Nickel plating of cases by reloaders would not be that difficult to perform by anyone familiar with basic electroplating principles, but I can’t imagine why anyone would go to the trouble. I still have somewhere some WWII GI .30-'06 casings that were nickel plated, but I have no idea by whom or why.
Unlike WCC headstamps, I don’t believe that Remington used RA headstamps on non-military .38 Special ammunition. There are several variations of .38 Special military loads, the most common being the M41 having the nominal 130 grain FMJ bullet. However the USAF, back in the days of revolvers, pre-M9, used a .38 Special round designated as the PGU-12/B. It also had a 130 grain FMJ bullet, but with a heavily knurled cannelure, and manufactured with a very high bullet pull. It was also higher pressure than the M41, with a nominal MV of 1125 fps. The idea of the PGU-12/B was to prevent “pranksters” from pulling bullets from the M41 and making double-charged loads, which allegedly caused some revolver damage. I’ve had some old-time USAF air policemen and CATM folks tell me about this practice.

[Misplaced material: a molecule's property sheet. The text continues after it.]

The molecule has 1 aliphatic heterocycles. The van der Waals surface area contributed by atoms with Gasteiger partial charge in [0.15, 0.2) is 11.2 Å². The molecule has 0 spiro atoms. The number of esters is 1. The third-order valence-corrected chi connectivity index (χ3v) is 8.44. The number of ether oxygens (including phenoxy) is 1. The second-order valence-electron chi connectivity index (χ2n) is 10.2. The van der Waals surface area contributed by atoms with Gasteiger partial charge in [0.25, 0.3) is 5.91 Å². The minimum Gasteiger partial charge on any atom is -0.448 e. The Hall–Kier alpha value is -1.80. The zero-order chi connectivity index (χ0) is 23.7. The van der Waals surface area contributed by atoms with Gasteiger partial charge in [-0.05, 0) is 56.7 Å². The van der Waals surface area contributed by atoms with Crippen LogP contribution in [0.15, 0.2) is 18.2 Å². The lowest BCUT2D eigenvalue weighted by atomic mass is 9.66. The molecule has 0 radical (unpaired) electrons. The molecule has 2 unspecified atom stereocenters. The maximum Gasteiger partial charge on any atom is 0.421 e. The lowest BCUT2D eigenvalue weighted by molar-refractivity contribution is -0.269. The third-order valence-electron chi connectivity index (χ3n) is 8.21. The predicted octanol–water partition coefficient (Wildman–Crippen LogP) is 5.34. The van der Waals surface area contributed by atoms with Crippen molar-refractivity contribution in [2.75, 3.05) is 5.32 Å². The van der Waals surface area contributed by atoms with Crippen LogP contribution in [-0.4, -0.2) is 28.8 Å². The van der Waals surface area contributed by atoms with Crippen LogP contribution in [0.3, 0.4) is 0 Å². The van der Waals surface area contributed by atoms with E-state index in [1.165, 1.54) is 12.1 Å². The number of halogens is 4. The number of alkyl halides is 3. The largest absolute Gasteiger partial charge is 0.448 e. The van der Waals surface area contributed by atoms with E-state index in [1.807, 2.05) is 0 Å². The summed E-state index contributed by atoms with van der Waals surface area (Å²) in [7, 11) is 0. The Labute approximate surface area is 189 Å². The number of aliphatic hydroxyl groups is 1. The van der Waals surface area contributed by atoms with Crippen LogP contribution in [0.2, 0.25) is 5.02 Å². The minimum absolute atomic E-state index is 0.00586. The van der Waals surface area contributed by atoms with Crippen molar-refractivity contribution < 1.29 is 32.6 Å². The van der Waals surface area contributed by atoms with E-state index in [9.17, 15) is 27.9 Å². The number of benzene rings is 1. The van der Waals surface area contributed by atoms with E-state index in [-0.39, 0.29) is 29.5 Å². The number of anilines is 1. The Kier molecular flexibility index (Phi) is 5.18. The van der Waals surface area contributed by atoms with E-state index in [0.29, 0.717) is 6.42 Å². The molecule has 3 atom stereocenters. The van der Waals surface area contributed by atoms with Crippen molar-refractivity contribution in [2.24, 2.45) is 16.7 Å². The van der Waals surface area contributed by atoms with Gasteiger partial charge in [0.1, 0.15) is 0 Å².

There was also another military .38 Special cartridge designated the XM142 (or M142) having a 158 grain FMJ bullet, at about the same 950 fps MV of the M41.